Markers of growth

"Education can be understood as growth and, furthermore, growth is the marker of a truly educational experience."

We had been lining up a post about Mortar's acceptance onto the London & Partners business growth programme for a little while. As ever it was a struggle to strike the right tone between honest, self-congratulatory achievement and apostolic techno-babble eulogising. Then COVID-19 began making the news, and soon after the headlines; it is difficult to offer any kind of quirky corporate summation in the shadow it now casts.

The Warren Buffet quotation has been used in social commentary several times now. “It’s only when the tide goes out that you learn who has been swimming naked...” Past market corrections have helped to highlight the dangers of financial over-extension, laying bare the over-eager capital exploits of the foolish, ignorant and greedy. This is, however, not a correction in the markets. It is a scary prospect, that people will not be ready for what we are going to witness when the tide begins to expose the damage that is currently taking place. What we are reading and listening to is dismaying, to say the very least. This concerns a heart wrenching number of fatalities to expect as well as catastrophically detrimental long-term economic and social repercussions.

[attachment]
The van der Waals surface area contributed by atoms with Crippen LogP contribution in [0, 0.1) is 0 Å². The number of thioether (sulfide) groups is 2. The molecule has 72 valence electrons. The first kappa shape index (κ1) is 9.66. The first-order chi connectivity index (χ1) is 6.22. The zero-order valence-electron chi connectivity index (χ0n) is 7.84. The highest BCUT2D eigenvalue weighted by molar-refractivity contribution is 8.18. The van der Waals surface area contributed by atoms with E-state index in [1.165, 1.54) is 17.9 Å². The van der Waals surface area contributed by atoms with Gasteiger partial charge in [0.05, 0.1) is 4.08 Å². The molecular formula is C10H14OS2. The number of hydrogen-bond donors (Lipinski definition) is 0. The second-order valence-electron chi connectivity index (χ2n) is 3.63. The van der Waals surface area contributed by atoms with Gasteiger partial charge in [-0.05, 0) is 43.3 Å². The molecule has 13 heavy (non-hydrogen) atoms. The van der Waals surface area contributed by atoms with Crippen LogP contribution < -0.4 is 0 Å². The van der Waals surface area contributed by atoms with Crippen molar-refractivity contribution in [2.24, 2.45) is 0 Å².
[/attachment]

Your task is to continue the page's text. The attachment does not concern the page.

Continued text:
In the spirit of growth, that we all as a community work towards to create and achieve, we compiled a short set of links to papers, threads, visualisations, and a podcast that have been useful in gaining a better understanding of the current situation. We hope that these provide some benefit and that people feel able to contribute to the commentary that will be necessary to support one another on the long road that lies ahead. The list ofresources can be found here.

As the pandemic progresses we'll continue to write about its impact on the sectors we work within, on our clients and on our own working practices, under the title Markers of Growth. Already several sectors have declared that this pandemic represents a period of rapid uptake and investment in technology. We are a little more sceptical of the speed of the transition to technological solutions, given the immediate need for resources to ensure business survival and the reconfiguration of the workplace. Despite people's best intentions, to optimistically promote their fields of work and expertise, it is sensible to recognise that the tide is only just starting to go out, and that the pandemic itself, let alone its repurcussions, might last at least one if not several years.